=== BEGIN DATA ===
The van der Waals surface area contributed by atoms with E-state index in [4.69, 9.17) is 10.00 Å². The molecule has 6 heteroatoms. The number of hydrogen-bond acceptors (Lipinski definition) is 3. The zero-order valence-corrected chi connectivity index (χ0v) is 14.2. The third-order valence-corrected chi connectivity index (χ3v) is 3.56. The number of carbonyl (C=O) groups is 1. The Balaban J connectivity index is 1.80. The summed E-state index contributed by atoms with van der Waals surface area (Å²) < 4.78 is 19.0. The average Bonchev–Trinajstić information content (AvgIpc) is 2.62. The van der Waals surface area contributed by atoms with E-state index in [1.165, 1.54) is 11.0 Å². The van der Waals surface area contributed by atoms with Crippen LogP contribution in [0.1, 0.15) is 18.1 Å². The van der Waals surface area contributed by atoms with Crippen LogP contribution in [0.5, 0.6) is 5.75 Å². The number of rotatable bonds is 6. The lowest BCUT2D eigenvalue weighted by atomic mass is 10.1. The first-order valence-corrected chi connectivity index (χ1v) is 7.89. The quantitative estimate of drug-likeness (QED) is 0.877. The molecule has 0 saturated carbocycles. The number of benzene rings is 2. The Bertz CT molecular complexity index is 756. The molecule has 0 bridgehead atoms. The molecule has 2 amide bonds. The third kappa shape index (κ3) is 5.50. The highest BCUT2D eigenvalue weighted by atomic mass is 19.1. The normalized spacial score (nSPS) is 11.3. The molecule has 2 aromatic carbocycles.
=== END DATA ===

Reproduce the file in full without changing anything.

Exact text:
The van der Waals surface area contributed by atoms with E-state index in [4.69, 9.17) is 10.00 Å². The molecule has 6 heteroatoms. The number of hydrogen-bond acceptors (Lipinski definition) is 3. The zero-order valence-corrected chi connectivity index (χ0v) is 14.2. The third-order valence-corrected chi connectivity index (χ3v) is 3.56. The number of carbonyl (C=O) groups is 1. The Balaban J connectivity index is 1.80. The summed E-state index contributed by atoms with van der Waals surface area (Å²) < 4.78 is 19.0. The average Bonchev–Trinajstić information content (AvgIpc) is 2.62. The van der Waals surface area contributed by atoms with E-state index in [1.165, 1.54) is 11.0 Å². The van der Waals surface area contributed by atoms with Crippen LogP contribution in [0.1, 0.15) is 18.1 Å². The van der Waals surface area contributed by atoms with Crippen LogP contribution in [0.5, 0.6) is 5.75 Å². The number of rotatable bonds is 6. The lowest BCUT2D eigenvalue weighted by atomic mass is 10.1. The first-order valence-corrected chi connectivity index (χ1v) is 7.89. The quantitative estimate of drug-likeness (QED) is 0.877. The molecule has 0 saturated carbocycles. The number of benzene rings is 2. The Bertz CT molecular complexity index is 756. The molecule has 0 bridgehead atoms. The molecule has 2 amide bonds. The third kappa shape index (κ3) is 5.50. The highest BCUT2D eigenvalue weighted by atomic mass is 19.1. The normalized spacial score (nSPS) is 11.3. The molecule has 2 aromatic carbocycles.